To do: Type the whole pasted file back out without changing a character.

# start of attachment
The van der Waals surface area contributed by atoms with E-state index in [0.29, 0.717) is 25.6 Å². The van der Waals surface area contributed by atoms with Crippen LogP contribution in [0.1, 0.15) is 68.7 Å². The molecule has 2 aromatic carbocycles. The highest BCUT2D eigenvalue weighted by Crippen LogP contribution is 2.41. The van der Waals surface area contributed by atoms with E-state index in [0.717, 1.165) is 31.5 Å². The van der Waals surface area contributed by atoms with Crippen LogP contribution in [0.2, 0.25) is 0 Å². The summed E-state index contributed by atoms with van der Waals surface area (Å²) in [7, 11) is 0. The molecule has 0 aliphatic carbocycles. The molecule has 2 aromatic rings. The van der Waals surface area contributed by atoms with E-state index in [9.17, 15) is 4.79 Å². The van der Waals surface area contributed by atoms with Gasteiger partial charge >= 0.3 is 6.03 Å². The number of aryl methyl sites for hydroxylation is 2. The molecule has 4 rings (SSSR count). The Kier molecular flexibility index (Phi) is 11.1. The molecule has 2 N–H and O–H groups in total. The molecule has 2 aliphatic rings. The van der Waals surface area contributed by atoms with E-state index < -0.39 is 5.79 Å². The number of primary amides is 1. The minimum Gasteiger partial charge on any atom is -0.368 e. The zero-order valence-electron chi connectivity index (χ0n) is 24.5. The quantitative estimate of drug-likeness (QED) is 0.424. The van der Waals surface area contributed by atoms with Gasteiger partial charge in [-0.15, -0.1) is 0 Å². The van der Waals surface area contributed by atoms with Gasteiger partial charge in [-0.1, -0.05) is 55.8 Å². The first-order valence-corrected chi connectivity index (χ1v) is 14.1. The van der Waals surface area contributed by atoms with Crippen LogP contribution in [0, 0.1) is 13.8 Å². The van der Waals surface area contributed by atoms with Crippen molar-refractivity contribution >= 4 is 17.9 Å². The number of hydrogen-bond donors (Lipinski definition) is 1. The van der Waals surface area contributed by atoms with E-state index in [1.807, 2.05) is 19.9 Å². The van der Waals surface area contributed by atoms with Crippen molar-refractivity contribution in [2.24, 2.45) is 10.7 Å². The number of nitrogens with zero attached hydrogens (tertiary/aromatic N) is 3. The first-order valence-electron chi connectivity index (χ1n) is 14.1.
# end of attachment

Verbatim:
The van der Waals surface area contributed by atoms with E-state index in [0.29, 0.717) is 25.6 Å². The van der Waals surface area contributed by atoms with Crippen LogP contribution in [0.1, 0.15) is 68.7 Å². The molecule has 2 aromatic carbocycles. The highest BCUT2D eigenvalue weighted by Crippen LogP contribution is 2.41. The van der Waals surface area contributed by atoms with E-state index in [0.717, 1.165) is 31.5 Å². The van der Waals surface area contributed by atoms with Crippen LogP contribution in [0.2, 0.25) is 0 Å². The summed E-state index contributed by atoms with van der Waals surface area (Å²) in [7, 11) is 0. The molecule has 0 aliphatic carbocycles. The molecule has 2 aromatic rings. The van der Waals surface area contributed by atoms with E-state index in [9.17, 15) is 4.79 Å². The van der Waals surface area contributed by atoms with Gasteiger partial charge >= 0.3 is 6.03 Å². The number of aryl methyl sites for hydroxylation is 2. The molecule has 4 rings (SSSR count). The Kier molecular flexibility index (Phi) is 11.1. The molecule has 2 N–H and O–H groups in total. The molecule has 2 aliphatic rings. The van der Waals surface area contributed by atoms with E-state index < -0.39 is 5.79 Å². The number of primary amides is 1. The minimum Gasteiger partial charge on any atom is -0.368 e. The zero-order valence-electron chi connectivity index (χ0n) is 24.5. The quantitative estimate of drug-likeness (QED) is 0.424. The van der Waals surface area contributed by atoms with Gasteiger partial charge in [-0.15, -0.1) is 0 Å². The van der Waals surface area contributed by atoms with Gasteiger partial charge in [-0.1, -0.05) is 55.8 Å². The first-order valence-corrected chi connectivity index (χ1v) is 14.1. The van der Waals surface area contributed by atoms with Crippen LogP contribution in [0, 0.1) is 13.8 Å². The van der Waals surface area contributed by atoms with Crippen molar-refractivity contribution >= 4 is 17.9 Å². The number of hydrogen-bond donors (Lipinski definition) is 1. The van der Waals surface area contributed by atoms with E-state index in [1.807, 2.05) is 19.9 Å². The van der Waals surface area contributed by atoms with Crippen molar-refractivity contribution in [2.24, 2.45) is 10.7 Å². The number of nitrogens with zero attached hydrogens (tertiary/aromatic N) is 3. The first-order valence-electron chi connectivity index (χ1n) is 14.1.